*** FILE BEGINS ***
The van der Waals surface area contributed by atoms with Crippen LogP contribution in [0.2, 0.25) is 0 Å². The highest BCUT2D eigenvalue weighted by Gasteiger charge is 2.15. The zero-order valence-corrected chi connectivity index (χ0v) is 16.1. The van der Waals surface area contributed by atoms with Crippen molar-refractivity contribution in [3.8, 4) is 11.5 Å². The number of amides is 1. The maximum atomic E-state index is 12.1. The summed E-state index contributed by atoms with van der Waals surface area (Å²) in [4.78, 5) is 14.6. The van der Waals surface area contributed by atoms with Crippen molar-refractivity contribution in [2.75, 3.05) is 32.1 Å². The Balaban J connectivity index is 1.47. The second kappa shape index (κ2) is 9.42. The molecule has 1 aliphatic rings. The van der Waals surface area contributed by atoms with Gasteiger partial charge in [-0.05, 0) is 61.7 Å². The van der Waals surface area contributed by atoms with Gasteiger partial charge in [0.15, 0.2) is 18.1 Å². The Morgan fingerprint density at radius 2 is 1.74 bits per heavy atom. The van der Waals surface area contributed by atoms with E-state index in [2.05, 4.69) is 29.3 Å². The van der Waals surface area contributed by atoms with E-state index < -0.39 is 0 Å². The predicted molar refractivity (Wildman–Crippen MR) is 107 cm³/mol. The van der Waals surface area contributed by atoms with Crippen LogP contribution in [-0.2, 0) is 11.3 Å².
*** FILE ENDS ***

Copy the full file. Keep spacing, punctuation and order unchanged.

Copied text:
The van der Waals surface area contributed by atoms with Crippen LogP contribution in [0.2, 0.25) is 0 Å². The highest BCUT2D eigenvalue weighted by Gasteiger charge is 2.15. The zero-order valence-corrected chi connectivity index (χ0v) is 16.1. The van der Waals surface area contributed by atoms with Crippen molar-refractivity contribution in [3.8, 4) is 11.5 Å². The number of amides is 1. The maximum atomic E-state index is 12.1. The summed E-state index contributed by atoms with van der Waals surface area (Å²) in [4.78, 5) is 14.6. The van der Waals surface area contributed by atoms with Crippen molar-refractivity contribution in [2.75, 3.05) is 32.1 Å². The Balaban J connectivity index is 1.47. The second kappa shape index (κ2) is 9.42. The molecule has 1 aliphatic rings. The van der Waals surface area contributed by atoms with Gasteiger partial charge in [-0.05, 0) is 61.7 Å². The van der Waals surface area contributed by atoms with Gasteiger partial charge in [0.15, 0.2) is 18.1 Å². The Morgan fingerprint density at radius 2 is 1.74 bits per heavy atom. The van der Waals surface area contributed by atoms with E-state index in [2.05, 4.69) is 29.3 Å². The van der Waals surface area contributed by atoms with E-state index < -0.39 is 0 Å². The predicted molar refractivity (Wildman–Crippen MR) is 107 cm³/mol. The van der Waals surface area contributed by atoms with Crippen LogP contribution in [-0.2, 0) is 11.3 Å².